Practo, an online-based health service provider, was founded by Shashank N. D. and Abhinav Lal out of frustration by the inefficiency and the disorganization of the healthcare facilities in India. Since its foundation in 2008, the company has expanded and works with more than 200,000 clinics across 15 countries. This case study looks at the factors that contributed to Practo's foundation and growth and the company's strategy and management practices leading to its success.
Harvard Business Review (IMB537-PDF-ENG)
October 01, 2015
Case questions answered:
- Understand how India’s business environment (focus on cultural, economic, and political dimensions) has contributed to Practo’s founding and success.
- Understand how the company’s strategy and management practices have contributed to its success.
- Identify the opportunities for the Asian company to expand to other countries in Asia and to the Western countries. Further, identify the challenges it may face in internationalization and make appropriate recommendations for the company’s internationalization.
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Practo Case Answers
1. Introduction – Practo
Practo, an online-based health service provider, was founded by Shashank N. D. and Abhinav Lal out of frustration with the inefficiency and disorganization of the healthcare facilities in India. The company’s HQ is situated in Bangalore, the center of India’s high-tech industry.
Since its foundation in 2008, the company has expanded and works with more than 200,000 clinics across 15 countries (Chauhan & Kumar, 2013). Both founders have engineering backgrounds and are involved in product development and marketing processes. Along with the two founders, a team of 200 employees.
The first part of this paper will look at India’s business environment to understand the factors that contributed to Practo’s foundation and growth. The second part will look at the company’s strategy and management practices leading to its success. Lastly, this paper will discuss potential growth opportunities in Asia and in the United States.
2. India’s Business Environment
2.1. History of India
India is the seventh-largest country in Southeast Asia by area and is the second-most densely populated country. Also, it is one of the most populous democracies in the world after it achieved independence in 1947. Prior to independence, India was under British rule.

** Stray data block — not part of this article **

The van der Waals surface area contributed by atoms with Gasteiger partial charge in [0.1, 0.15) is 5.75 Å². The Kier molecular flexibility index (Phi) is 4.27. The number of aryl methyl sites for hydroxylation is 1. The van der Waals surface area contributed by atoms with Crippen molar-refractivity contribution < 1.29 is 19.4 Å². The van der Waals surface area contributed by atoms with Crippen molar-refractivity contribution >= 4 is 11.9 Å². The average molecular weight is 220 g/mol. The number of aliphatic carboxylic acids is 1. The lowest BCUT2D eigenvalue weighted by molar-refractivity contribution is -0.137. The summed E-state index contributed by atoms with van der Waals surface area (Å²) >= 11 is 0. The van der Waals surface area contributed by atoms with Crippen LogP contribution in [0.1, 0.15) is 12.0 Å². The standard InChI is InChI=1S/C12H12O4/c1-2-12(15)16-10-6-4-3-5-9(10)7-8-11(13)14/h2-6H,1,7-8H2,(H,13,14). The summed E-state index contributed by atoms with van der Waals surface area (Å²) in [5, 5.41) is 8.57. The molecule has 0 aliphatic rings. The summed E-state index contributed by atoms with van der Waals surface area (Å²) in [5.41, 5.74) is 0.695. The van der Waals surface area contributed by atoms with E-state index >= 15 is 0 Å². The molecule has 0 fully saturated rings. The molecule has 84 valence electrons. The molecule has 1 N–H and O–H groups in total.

Being in Southeast Asia, India is well connected by both land and sea to its neighboring countries. By land, China, Nepal, and Bhutan are on the northwest, and Bangladesh and Myanmar are on the east. Thailand and Indonesia share the maritime border with India. The British took advantage of India’s strategic position in carrying out their trade activities, but the growth was stagnant, and India ultimately lost its share in global trade.
2.2. Political dimension
Having been ruled under the British for many decades, there was a growing urge for nationalism in India, which was headed by Mahatma Gandhi in 1920. After successfully gaining independence in 1947, India then had its own constitution created in 1949. India is a parliamentary democratic republic, whereby the president is the head of state, and the prime minister oversees running the federal government.
Amid gaining independence, Gandhi advocated to the Indian population that they had to be united, regardless of religion, caste, and creed, in their fight for independence. This was, however, not followed and resulted in many riots amongst the religions. In 1946, there was also a major riot that resulted in the most bloodshed.
The political system in India can be categorized into three main types, namely, national parties, state-recognized parties, and registered unrecognized parties. The parties that run the government are the national parties, of which the Bharatiya Janata Party, also known as the BJP, and the Indian National Congress dominate the political scene in India (Pariona, 2017). Both parties share the common ideology for the economy to be liberalized and have also incorporated Gandhi’s idea of being one common nation.